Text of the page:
England Trip Report, Day 2

I am not going to bother writing a trip report for Day 1, which involved a 2 hour flight to LA, an 8-hour layover, then a 10-hour flight to London, followed by about an hour and a half waiting to get through Customs.  Was graciously picked up by my UK-based records researcher, Simon Neal, who took me to my hotel so I could sleep the adventure off!

The second day, we arose early and headed north about three hours to the Huntingdon Archives. On the way, we stopped for gas in Baldock, which is where Richard Warren's wife Elizabeth's parents lived.  Noticing on the map that Henlow was just a few minutes away, we made a slight detour to visit the church where the Samson, Cooper, and Tilley families of the Mayflower were baptized and married.  It is a beautiful church and churchyard.

At the Huntingdon Archives, Simon and I attempted to find records related to the Howland family that had not yet been noticed.  To accomplish that, we searched through various records classes from the time period that were less-frequently searched, such as manorial records, churchwarden accounts, and wills of other people who lived in Fenstanton who might have mentioned the Howlands in passing.  We turned up four different records.  We are working on a report for the Pilgrim John Howland Society, wherein these results will be published.  Here is Simon reviewing a 1614 Court Roll, which has some Latin entries that relate to Henry Howland, the father of John Howland.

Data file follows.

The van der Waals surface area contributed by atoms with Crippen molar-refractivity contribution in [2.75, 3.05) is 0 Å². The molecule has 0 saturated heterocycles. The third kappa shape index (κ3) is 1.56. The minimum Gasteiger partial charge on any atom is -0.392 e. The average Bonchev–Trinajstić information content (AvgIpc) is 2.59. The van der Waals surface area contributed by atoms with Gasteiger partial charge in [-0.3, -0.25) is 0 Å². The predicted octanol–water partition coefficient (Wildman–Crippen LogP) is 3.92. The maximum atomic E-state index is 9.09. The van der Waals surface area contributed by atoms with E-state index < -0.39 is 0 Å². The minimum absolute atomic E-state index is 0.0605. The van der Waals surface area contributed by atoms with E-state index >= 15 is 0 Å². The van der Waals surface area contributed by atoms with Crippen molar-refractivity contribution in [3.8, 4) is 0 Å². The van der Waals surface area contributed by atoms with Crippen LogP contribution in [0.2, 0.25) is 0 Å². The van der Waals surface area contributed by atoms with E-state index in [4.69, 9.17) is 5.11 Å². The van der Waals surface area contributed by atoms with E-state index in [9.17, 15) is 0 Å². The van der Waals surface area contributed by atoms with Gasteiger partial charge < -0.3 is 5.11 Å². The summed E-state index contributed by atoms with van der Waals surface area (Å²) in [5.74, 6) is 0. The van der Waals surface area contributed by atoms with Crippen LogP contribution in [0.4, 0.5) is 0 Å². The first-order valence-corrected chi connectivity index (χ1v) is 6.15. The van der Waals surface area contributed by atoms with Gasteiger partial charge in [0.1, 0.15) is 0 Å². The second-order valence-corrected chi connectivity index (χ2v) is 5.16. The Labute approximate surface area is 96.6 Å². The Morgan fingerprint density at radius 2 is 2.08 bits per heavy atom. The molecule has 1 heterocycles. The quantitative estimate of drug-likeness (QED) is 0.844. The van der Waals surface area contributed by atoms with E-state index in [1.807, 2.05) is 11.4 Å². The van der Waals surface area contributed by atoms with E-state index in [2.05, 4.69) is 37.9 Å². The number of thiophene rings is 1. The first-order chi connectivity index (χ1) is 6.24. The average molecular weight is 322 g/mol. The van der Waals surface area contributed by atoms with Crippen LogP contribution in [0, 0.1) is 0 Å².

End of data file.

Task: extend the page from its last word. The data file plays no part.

Around 3PM, after six hours of records research, we headed back to London, where we jumped on a train to head to Rotherhithe, a parish in central London along the Thames, which was the home parish of the Mayflower's master, Christopher Jones.  We met up with a documentary film crew working on a PBS series, "Hit and Run History."  We met for dinner at the Mayflower Pub, which is traditionally said to have been the property off which Christopher Jones moored the Mayflower from 1611 through 1623.  Across the street is St. Mary's, Rotherhithe, the churchyard within which Christopher Jones would have been buried (no markers from that period survive).  

After dinner, we drive about two hours to Ampfield, Hampshire, where we lodged for the night in preparation for Day 3, a tour of the Stephen Hopkins' sites in Upper Clatford, Winchester, and Hursley.